There is another solution, which I shall ony indicate (for lack of time). It consists in adopting a version of drawinian evolutionary epistemology: our knowledge feature are just those which have conducted our species to adapt. But how can we, on such a view, account for the normative features of knowledge? The trick here consists in suggesting first to replace the notion of reliability by a functional  notion, the notion of proper functionning of our cognitive processes. This is a normative notion, because a proper function is a function which is normal. But it can be also reduced to a causal notion, if we tie the function itself with the causal circumstances, through natural selection, of its historical origin in the species. Thus teleology is, by the usual maneuver, discharged at the causal level. Second we could account for the fact that certain of our beliefs and principles of inference appear to us to be justified and obvious through the fact that these are precisely the beliefs and the principles which have had an adaptative role and which have enhanced inclusive fitness. Upon this view, there would be a sort of natural preestablished harmony between what we experience as justified true beliefs, principles or methods one the one hand, and the effective reliability of these beliefs, principles and methods. This is nice, but it explains only the fact that some cognitive mechanisms for producing the beliefs have evolved, not the production of the particular beliefs and inference which we have come to have, and the feeling of their obviousness only in a very general way.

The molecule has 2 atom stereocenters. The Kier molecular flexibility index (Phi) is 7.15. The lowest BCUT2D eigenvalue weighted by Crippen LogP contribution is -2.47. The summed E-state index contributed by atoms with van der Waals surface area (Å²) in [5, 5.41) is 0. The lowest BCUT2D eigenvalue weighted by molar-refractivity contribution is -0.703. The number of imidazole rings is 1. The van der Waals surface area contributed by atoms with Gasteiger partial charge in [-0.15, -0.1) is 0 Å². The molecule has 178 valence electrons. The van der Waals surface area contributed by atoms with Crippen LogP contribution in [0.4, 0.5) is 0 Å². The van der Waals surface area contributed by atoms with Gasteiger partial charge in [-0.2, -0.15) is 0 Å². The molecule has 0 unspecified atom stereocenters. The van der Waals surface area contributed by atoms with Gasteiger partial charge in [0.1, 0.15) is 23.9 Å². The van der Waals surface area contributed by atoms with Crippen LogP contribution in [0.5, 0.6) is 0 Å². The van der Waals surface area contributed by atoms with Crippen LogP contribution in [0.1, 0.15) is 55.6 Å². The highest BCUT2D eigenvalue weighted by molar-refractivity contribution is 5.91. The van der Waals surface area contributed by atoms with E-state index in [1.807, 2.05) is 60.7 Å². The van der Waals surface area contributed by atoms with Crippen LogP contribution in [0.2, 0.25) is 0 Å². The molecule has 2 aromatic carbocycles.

In spite of all their difficulties, I want to suggest that such views, reliabilist and teleological-evolutionary, are on the right track, at least in the general sense. What they have in common is both the recognition of the normative dimension of knowledge and an attempt to come to grip with at least some sort of causal explanation of it through natural factors. They do not try to escape from the circle of normativity or the Münchhausen problem. For there is no way to avoid it. This does not mean that these attempts are wrong. It only means that we have to think of the circle as virtuous, instead of as vicious.

         The suggestion is that there is an intimate relationship between the normative “superior” dimension of knowledge, the one that we can analyse in more or less conceptual, abstract, and a priori terms, and its underlying causal nature in natural “inferior” processes of a psychological and biological nature, for norms are not floating in some mysterious platonic or transcendental realm: the normative is not independent from the factual, it emerges from it. Now the notion of emergence is suspect to many, and justly so. It has the flavour of a creeping dualism, where the normative element in our thought could be more or less detached from its underlying causal basis. So I would rather prefer the notion that a number of philosophers have proposed to replace it, the notion of supervenience . Supervenience, in the version that I would advocate, is not a relation of bilateral determination nor of reduction. It is a relation of determination of some “supervenient” properties by “subvenient ones”, with the former being reduced to the latter. I would take a lot of time to explain the nature of the appropriate relation, but the thought is this: norms depend from natural facts, but they are not reducible to them.







         Let us now, at last, turn to Piaget and genetic epistemology. My initial question, you remember, was: is he a naturalised epistemologist, and does he escape the kind of difficulties that I have described, and if so how?